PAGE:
That a dying person would not like to meet his Maker with a lie upon his lips lest he be punished on the Day of Judgment for that is essentially a Christian concept reflecting the value system of Victorian England. The Victorians fondly believed that a man’s soul is essentially good but becomes evil and does evil deeds because of external influences. When the hold of external influences is weakened (such as near death), the soul tends to revert to its inherent goodness of character.

In Latin, it reads ‘nemo moriturus praesumitur mentire’, which means, a man will not meet his Maker with a lie in his mouth. Now, merely because something was said in Latin does not make it true. There is actually no scientific reason that a sense of impending death produces in a man’s mind the same feeling as that of a conscientious and virtuous man under oath. The legal history of the world is full of millions upon millions of witnesses consciously lying through their teeth under oath! Thus, without a scientific basis, it cannot be accorded the status of a legal maxim.

Our law enjoins upon everybody to respect other religions, their beliefs and practices; however, they are under no legal obligation to accept their tenets and abide by them because their own religions may hold different views.

For example, Hinduism does not believe that upon death, a person meets his Maker (in Hindu parlance Bhagwan, Paramatma, or Param Brahm etc.). According to the concept of transmigration of souls as enshrined in one of the holiest of the Hindu scriptures, namely the Bhagwad Gita, after it leaves one body on death, a soul takes up another body, and so on ad infinitum. It is only a one in billion souls that is able to raise itself spiritually so high that it would attain Moksha (salvation), that is, merger with the Paramatma, and thus freedom from the cycle of life and death.

There is no meeting with the Maker. All the rewards and punishments according to one’s karma are to be met within various lives of the soul. There is no special or extra punishment for a lie told near death nor can one make amends for all the misdeeds of his life on his deathbed by not uttering yet one more lie. Christianity has the concept of ‘forgiveness of sins’. In Hinduism, one has to necessarily pay the ‘karmic debt’ of his misdeeds and there is no forgiveness. ‘Prayashchit’ (repentance) only paves the way for further improvement, but no sin can ever be written off.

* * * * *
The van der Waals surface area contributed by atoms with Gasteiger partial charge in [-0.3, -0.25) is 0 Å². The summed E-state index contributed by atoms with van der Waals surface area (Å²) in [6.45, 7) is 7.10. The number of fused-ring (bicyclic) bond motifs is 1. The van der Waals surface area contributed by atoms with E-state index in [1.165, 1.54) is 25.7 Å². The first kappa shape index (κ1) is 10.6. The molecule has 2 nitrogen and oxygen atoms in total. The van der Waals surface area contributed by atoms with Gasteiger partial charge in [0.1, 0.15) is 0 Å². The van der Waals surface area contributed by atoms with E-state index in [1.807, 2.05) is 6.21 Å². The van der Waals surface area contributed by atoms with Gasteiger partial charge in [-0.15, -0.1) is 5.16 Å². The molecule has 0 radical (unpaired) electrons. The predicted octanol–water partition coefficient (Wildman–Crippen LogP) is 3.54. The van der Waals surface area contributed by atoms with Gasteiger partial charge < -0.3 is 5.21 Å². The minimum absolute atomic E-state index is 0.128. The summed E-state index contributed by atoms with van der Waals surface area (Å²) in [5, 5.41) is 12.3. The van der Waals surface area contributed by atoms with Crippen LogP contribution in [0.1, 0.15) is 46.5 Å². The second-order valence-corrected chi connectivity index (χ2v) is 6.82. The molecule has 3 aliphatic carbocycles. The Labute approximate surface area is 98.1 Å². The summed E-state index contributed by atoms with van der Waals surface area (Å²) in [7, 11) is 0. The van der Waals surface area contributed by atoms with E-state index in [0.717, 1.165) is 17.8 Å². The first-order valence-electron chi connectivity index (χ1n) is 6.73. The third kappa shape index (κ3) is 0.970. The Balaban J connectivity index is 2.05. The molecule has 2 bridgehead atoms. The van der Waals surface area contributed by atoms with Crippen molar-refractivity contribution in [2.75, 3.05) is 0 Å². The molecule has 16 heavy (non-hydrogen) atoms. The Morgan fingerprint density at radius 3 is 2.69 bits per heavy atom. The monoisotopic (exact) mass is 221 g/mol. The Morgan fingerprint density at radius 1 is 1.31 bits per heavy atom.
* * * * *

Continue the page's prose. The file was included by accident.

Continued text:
No scientific basis for the Victorian notion

In any case, there is no scientific basis for such a belief. Scientific evidence to the contrary is, on the other hand, much stronger. That is, being good, kind, considerate, peaceful, helpful, etc. are all acquired characteristics whereas by nature, the default behavioural setting of all creatures in general and humans in particular is being selfish, evil, aggressive or violent. One must make a conscious effort to be good; left to himself, he is more likely to remain evil. Those interested in a greater knowledge of the subject must read the voluminous amount of scientific literature published on the subject starting with Nobel Laureates Nikolas Tinbergen’s ‘The Study of Instinct’ (1951) and Konrad Lorenz’s ‘On Aggression’ (1966); and Anthony Storr’s ‘Human Aggression’ (1968), besides Ashley Montagu’s ‘The Nature of Human Aggression’ (1979), etc.  

There is absolutely no reason that a person would or can forsake his basic nature or dominating instincts in his last moments. Human nature and its emotional compulsions remain the same irrespective of the possibility of death. In fact, if a dying person, in his perception, happens to be the victim of some gross injustice at the hands of the accused, he is very likely to be consumed by feelings of hatred or vengeance and is very likely to exaggerate things in his dying declaration so as to increase the chances of conviction of the accused. A dying person is, in fact, much more vulnerable to the pressures of internal emotions and external suggestions that happen to grip his failing mind than a healthy person in full command of his senses, who is aware of the consequences of his statement.